Wow! It seems like I completely disappeared from the radar … my apologies for blogging less frequently than I would have liked; besides the day-to-day activities that consume most of our time, I was actually hospitalized for approximately ten days in early September with another new diagnosis: severe heart failure.
It sounds as scary as you can presume. Now instead of embarking on the expected litany of the “woe is me” and “thou has suffered so much” self-pity (which I actually did do!), I must say that I am just as surprised as you probably are! Remember the medical mishap that I encountered in early August with an emergency CT scan from my healthcare team with abnormal liver imaging? The shortness of breath? The persistent non-productive cough? Even a new onset of pedal edema? I finally received a long-awaited consultation from the gastroenterology and liver transplant team and learned that my enlarged liver is only a secondary issue; it turns out the true heart of the problem (no pun intended) is a severe case of congestive heart failure. After an immediate echocardiogram scheduled and continuous labored breathing on my part, a nurse practitioner from the cardiology department alerted the team that I needed to be admitted immediately for emergency care. Reminiscent of my admission for induction chemotherapy, I was immediately wheeled off (literally) with a glorious oxygen tank to the ER.
The accused cause of this whole medical fiasco just when I thought I was on the verge of good times ahead? Chemotherapy soldiers doxorubicin (also known under the alias: adriamycin) and mitoxantrone. Apparently the transient toxicity of these two chemotherapy drugs in my past year-long regimen severely weakened my heart, particularly the rate of its ejection fraction, which is a term often used in cardiovascular physiology to describe the fraction of blood that pumps out of our heart ventricles with each beat.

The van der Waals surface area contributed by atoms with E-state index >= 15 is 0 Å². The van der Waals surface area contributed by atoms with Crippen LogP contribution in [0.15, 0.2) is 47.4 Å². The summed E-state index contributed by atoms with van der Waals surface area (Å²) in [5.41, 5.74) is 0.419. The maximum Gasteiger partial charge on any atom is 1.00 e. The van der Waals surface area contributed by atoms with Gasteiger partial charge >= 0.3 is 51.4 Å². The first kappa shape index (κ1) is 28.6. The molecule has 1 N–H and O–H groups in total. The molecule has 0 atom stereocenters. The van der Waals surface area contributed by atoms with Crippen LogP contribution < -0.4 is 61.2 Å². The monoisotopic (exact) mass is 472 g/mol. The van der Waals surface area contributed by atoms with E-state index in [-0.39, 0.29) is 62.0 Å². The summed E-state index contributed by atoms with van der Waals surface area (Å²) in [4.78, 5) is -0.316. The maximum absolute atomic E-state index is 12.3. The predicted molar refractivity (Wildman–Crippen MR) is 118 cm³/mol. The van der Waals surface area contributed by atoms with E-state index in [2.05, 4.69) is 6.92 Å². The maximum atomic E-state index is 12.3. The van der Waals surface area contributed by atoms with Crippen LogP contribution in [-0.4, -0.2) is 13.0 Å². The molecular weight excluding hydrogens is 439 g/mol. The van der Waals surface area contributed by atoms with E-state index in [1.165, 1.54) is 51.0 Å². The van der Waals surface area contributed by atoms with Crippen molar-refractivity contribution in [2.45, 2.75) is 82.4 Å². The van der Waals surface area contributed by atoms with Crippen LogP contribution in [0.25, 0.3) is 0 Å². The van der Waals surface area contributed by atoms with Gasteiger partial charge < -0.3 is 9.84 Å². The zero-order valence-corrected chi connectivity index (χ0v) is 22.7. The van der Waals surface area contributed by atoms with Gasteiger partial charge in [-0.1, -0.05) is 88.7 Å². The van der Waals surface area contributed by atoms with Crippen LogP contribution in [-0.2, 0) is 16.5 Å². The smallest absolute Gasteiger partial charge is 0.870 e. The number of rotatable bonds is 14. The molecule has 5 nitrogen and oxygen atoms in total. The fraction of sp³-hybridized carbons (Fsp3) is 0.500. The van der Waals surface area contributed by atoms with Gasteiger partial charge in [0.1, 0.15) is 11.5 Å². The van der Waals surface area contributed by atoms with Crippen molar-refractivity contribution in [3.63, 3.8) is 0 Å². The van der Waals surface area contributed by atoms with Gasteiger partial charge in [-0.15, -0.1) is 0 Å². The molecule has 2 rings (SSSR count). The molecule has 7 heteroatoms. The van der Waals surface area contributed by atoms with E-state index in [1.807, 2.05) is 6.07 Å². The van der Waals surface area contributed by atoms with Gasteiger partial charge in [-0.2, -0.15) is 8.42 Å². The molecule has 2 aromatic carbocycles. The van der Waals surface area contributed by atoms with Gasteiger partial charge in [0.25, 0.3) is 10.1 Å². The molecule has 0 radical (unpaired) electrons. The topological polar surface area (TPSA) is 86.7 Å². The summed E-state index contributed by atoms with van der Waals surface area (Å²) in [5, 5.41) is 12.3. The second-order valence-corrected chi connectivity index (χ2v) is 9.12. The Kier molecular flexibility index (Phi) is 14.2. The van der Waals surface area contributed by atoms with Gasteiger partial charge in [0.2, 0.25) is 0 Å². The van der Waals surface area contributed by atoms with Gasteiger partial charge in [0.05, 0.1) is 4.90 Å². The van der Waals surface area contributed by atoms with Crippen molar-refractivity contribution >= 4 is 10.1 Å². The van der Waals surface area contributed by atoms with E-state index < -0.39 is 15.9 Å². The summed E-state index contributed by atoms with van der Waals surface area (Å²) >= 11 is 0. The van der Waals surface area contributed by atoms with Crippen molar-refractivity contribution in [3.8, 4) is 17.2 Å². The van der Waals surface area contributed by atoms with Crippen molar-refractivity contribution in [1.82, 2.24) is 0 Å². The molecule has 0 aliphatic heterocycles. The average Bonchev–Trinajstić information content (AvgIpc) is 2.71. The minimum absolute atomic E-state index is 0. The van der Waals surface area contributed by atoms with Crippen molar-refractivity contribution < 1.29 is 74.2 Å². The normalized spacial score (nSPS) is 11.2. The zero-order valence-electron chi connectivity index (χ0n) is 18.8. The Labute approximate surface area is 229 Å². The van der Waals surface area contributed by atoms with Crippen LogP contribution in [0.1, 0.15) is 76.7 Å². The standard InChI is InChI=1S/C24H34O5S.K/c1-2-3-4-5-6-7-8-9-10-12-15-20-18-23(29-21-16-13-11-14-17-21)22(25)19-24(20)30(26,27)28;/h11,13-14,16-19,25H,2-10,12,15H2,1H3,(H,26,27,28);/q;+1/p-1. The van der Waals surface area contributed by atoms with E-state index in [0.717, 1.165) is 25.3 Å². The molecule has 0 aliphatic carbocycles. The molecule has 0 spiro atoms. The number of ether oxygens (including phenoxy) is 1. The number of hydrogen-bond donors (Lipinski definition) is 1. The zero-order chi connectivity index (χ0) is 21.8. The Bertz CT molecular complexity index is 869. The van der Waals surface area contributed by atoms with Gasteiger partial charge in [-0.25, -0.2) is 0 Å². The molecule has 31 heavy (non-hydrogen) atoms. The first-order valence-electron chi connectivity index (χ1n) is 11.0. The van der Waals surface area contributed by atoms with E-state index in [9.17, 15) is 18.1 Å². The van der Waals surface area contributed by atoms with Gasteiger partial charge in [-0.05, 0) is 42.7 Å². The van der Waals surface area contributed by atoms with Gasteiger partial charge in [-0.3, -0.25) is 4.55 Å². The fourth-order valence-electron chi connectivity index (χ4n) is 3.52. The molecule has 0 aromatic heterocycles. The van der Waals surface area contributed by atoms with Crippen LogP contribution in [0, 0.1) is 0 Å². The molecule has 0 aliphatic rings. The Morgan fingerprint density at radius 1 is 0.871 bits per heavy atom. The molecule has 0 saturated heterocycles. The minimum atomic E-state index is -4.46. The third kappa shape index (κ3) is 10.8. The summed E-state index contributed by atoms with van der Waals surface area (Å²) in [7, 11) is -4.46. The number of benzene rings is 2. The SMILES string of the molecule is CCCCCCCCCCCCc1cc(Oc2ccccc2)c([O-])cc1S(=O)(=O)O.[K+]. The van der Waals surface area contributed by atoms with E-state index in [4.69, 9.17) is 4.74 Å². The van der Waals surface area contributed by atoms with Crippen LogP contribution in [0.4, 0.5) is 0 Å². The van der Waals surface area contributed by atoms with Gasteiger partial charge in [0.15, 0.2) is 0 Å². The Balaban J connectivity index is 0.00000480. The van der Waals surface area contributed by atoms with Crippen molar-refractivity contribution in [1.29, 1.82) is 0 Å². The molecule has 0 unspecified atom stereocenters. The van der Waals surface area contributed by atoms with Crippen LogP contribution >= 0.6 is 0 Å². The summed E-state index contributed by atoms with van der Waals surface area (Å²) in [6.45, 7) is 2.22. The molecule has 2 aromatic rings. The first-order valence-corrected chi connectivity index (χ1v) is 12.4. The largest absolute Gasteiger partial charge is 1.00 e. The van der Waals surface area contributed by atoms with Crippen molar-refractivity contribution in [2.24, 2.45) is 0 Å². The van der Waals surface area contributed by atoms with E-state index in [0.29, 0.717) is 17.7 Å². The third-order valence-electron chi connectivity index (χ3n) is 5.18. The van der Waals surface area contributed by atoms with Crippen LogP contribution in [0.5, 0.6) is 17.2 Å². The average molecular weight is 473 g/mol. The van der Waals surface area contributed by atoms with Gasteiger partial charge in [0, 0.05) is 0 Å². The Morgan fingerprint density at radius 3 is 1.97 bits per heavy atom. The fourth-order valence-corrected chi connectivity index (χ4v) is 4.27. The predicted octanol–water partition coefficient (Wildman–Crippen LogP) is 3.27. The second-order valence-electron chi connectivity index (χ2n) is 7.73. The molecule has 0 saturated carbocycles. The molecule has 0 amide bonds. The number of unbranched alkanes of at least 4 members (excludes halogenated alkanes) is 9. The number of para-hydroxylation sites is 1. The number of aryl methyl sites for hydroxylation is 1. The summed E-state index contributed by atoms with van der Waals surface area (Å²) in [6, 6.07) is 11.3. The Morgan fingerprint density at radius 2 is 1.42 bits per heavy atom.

But fear not! For those ten lonesome and (admittedly) pretty miserable days in the hospital, I learned a lot about what it takes to live with this condition — dare I say, even an extremely long life, though sometimes in the back of my mind I realize that my overall mortality potential may not be the same as it was before. I’m now on additional medication that will strengthen my heart slowly over time. And you can bet I’ve become a new fan of the American Heart Association. I have a lot to share about everything I’ve learned to maintain a healthy lifestyle and hopefully that will be in another post someday so that other patients can benefit from this information. Conclusively, I hope it brings much awareness out there that patients who suffer from blood diseases not only deal with the fatality of their suggested prognosis, but also the underlying complications that may surface later on in their overall treatment. The road is not easy; the bumps and hurdles are still there but over time I’ve found that if you keep the faith, you can really overcome whatever else is thrown at you. This has been an incredibly indispensable life skill that I’ve learned at 23.
Even with these setbacks, I’m thankful for some exciting news from the Asian American Donor Program (AADP). The Michelle Maykin Protection Donation Act has now been signed into California LAW by Governor Schwartzeneggar. According to the bill’s provisions, it provides “private sector employees that donate life-saving bone marrow or organs paid, protected leave from their employment”. For a concise and brief description about this new law, please visit: http://www.aroundthecapitol.com/Bills/SB_1304/
This is a huge win! I’d like to thank everyone who signed the grassroots petition and pledged support. I can’t even begin to fathom the meaningful, widespread impact this piece of legislation will have on patients. Tomorrow, I’m getting a big cone of Caramel Apple Ice Cream to celebrate (I’m five years old again)!